Hedge funds generally invest in assets and asset classes that are not highly correlated with the U.S. stock market or bond markets. As such, they are useful for "hedging" more conventional investments. While the Investment Company Act of 1940 restricts what conventional diversified mutual funds can invest in, hedge funds generally have no such limitations as unregistered securities and are free to employ large amounts of borrowed money -- or "leverage" -- to make investments. Some hedge funds do this, particularly when they are investing in areas where price movements are small.
How Leverage Works
When an investor or a fund borrows money to invest in a given asset and invests that money along with its own money, returns are magnified. For example, if the fund invested $1 million in XYZ stock and borrowed $1 million to invest in XYZ, and XYZ rose by 10 percent, then the investor would actually realize a 20 percent return, disregarding the costs of carrying the loan. But leverage works both ways: If XYZ lost 10 percent, the fund would lose 20 percent, since the loan must still be repaid in full. If XYZ loses 50 percent, the fund's investment in the company would be wiped out.
Hedge Funds and Leverage
As mentioned, hedge funds vary widely in their leverage practices. Some assets, such as certain kinds of derivatives and covered call options, are leveraged by their very nature and don't necessarily involve a huge debt position. It's not unusual for a hedge fund to be leveraged between 100 and 500 percent, however, depending on the asset class. Leverage up to 10 times is not unheard of, though that would mean that a 10 percent decline in the leveraged part of the investment portfolio would wipe out investors' equity altogether. A recent survey from the United Kingdom Financial Authority finds that the average hedge fund was leveraged about 2.5 times.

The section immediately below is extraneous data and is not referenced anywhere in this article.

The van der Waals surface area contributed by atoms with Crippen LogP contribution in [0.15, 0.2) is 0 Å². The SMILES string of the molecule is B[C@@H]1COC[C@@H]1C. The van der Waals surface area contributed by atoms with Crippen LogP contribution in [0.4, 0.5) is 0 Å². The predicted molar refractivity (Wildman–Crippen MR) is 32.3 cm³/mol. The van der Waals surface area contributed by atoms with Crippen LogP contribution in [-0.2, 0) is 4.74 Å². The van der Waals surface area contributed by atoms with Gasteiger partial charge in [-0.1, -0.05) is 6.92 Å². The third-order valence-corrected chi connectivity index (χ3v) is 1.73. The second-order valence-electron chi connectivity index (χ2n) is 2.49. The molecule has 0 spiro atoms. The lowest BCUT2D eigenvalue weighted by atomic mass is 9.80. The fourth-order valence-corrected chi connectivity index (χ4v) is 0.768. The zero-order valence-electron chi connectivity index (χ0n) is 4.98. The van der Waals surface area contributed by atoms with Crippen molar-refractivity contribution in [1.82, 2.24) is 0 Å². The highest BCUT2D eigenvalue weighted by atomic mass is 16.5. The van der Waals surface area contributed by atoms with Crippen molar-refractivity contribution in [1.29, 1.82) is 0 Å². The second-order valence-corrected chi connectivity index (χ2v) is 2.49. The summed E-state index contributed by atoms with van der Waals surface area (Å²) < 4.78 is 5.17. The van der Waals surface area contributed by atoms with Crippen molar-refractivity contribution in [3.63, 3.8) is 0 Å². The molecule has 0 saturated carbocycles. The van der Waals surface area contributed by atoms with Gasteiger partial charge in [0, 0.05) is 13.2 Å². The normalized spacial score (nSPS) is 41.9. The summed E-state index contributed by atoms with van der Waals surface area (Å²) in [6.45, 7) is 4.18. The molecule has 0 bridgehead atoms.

Long Term Capital Management
One extreme instance of leverage was Long Term Capital Management, a hedge fund founded by several Nobel prize-winning economists. This fund sought to exploit small arbitrage opportunities in currency markets by "going long" in one market and "selling short" the same asset in another, where the same thing was priced differently on a different exchange. In theory, one or both positions must gain as the price anomaly disappeared. LTCM borrowed a huge amount of money, perhaps leveraging to 25 to 1, to magnify these small price movements to levels meaningful to investors. But when things didn't go as planned, in 1998, LTCM defaulted on the loans and threatened to take a number of lenders down with it in a chain reaction. The U.S. Treasury Department and Federal Reserve, along with Warren Buffett, chairman of Berkshire Hathaway, organized a bailout.
Because many hedge funds can be volatile and invest in narrow niches, the Securities and Exchange Commission does not believe they are suitable for retail investors. Hedge fund salespeople are prohibited from soliciting shares to individuals who are not "accredited investors," defined as a corporation or an individual with at least $1 million in net worth or verifiable income of at least $200,000 per year ($300,000 for married couples).
Leslie McClintock has been writing professionally since 2001. She has been published in "Wealth and Retirement Planner," "Senior Market Advisor," "The Annuity Selling Guide," and many other outlets. A licensed life and health insurance agent, McClintock holds a B.A. from the University of Southern California.